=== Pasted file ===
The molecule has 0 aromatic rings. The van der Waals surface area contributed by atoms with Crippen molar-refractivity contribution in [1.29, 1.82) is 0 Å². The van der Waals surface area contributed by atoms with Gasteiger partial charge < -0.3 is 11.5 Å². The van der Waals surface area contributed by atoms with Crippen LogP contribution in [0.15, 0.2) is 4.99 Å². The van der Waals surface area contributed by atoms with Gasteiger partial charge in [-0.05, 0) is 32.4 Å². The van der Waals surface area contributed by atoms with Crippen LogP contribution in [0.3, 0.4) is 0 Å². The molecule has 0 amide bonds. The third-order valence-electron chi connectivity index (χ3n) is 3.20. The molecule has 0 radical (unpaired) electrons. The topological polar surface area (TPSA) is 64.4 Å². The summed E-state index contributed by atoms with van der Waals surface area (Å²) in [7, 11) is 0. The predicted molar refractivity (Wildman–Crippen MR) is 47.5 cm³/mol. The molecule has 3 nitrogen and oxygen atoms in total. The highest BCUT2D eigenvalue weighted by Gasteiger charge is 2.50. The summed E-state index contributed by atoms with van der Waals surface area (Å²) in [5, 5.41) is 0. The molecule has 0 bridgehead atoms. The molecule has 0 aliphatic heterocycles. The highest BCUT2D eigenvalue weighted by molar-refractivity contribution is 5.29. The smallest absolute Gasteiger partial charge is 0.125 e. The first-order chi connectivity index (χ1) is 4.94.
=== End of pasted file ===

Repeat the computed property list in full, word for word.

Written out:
The molecule has 0 aromatic rings. The van der Waals surface area contributed by atoms with Crippen molar-refractivity contribution in [1.29, 1.82) is 0 Å². The van der Waals surface area contributed by atoms with Gasteiger partial charge < -0.3 is 11.5 Å². The van der Waals surface area contributed by atoms with Crippen LogP contribution in [0.15, 0.2) is 4.99 Å². The van der Waals surface area contributed by atoms with Gasteiger partial charge in [-0.05, 0) is 32.4 Å². The van der Waals surface area contributed by atoms with Crippen LogP contribution in [0.3, 0.4) is 0 Å². The molecule has 0 amide bonds. The third-order valence-electron chi connectivity index (χ3n) is 3.20. The molecule has 0 radical (unpaired) electrons. The topological polar surface area (TPSA) is 64.4 Å². The summed E-state index contributed by atoms with van der Waals surface area (Å²) in [7, 11) is 0. The predicted molar refractivity (Wildman–Crippen MR) is 47.5 cm³/mol. The molecule has 3 nitrogen and oxygen atoms in total. The highest BCUT2D eigenvalue weighted by Gasteiger charge is 2.50. The summed E-state index contributed by atoms with van der Waals surface area (Å²) in [5, 5.41) is 0. The molecule has 0 bridgehead atoms. The molecule has 0 aliphatic heterocycles. The highest BCUT2D eigenvalue weighted by molar-refractivity contribution is 5.29. The smallest absolute Gasteiger partial charge is 0.125 e. The first-order chi connectivity index (χ1) is 4.94.